Some questions for Sunny


pendalfthebrown
4:16pm, 9th June 2018

There's zero action on this forum so seemingly little point in posting here. Worth a shot though.

Sunny, you have some interesting prescriptions for emergent political issues hitting the Sikh community and one of your answers to these is that the Sikh Community needs to develop a thicker skin and learn to handle disagreements. This for me is the major, if only real problem.

I don't know of a single Gurdwara in which conflict has been resolved in any sort of peaceful way. You're mentioned interfaith marriage activists, do you think you'd be able to reason with those guys with your secularist view point?

In any religion, unless it's had some good time to evolve some basic secular social skills and rationality, there's little scope for diversity of opinion among the faithful - the equation people operate under is you either agree with me because of x/y premises or you're morally corrupt and an enemy.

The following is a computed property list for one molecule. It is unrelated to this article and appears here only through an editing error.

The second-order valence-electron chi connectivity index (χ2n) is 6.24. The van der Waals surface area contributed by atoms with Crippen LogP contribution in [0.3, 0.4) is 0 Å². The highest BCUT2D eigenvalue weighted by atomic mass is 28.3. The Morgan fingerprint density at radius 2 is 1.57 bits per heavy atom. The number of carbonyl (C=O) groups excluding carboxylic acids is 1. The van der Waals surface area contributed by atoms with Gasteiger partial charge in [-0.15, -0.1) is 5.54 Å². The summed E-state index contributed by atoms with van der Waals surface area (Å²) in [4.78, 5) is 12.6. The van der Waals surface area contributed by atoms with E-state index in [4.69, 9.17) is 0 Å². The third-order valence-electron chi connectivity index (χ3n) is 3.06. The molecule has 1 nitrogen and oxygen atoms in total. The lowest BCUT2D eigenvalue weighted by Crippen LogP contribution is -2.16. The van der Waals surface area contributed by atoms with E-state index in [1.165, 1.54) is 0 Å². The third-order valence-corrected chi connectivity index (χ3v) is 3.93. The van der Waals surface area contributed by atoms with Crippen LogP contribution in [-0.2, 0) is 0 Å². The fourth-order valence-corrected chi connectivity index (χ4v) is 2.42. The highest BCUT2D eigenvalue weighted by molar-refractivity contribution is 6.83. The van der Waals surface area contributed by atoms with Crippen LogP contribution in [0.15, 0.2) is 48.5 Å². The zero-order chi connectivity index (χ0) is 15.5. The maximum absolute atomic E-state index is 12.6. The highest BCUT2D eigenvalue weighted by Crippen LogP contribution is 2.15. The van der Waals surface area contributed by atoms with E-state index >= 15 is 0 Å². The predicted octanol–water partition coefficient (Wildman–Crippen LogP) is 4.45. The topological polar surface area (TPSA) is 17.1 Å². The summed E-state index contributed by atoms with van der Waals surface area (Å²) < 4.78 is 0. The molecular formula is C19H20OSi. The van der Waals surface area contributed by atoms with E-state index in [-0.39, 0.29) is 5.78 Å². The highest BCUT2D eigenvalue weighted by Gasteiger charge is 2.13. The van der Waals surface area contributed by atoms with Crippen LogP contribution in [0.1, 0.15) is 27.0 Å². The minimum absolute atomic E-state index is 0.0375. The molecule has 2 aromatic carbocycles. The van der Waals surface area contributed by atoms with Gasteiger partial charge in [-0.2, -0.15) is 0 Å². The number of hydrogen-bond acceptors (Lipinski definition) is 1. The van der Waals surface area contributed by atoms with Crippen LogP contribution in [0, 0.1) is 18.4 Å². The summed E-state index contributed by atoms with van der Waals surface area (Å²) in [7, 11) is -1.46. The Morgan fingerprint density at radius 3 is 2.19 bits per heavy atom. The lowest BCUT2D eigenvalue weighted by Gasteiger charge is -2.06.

So my question to you is, what systems are practically available to the Sikh community to get to the golden hill of difference without fragmentation? Is it even possible?

My second question. Critics of the Sikh community have their dodgy agendas, but there are some things that they're not totally wrong about.

I may be totally wrong but I can't see that we're fundamentally much better than other communities in terms in terms of extremism. Like other communities we carry the collective traumas of past attrocities, and that's being preyed upon by people within the community with their own agendas. So my question here is where is the line between legitimate collective action and awareness, and radicalisation?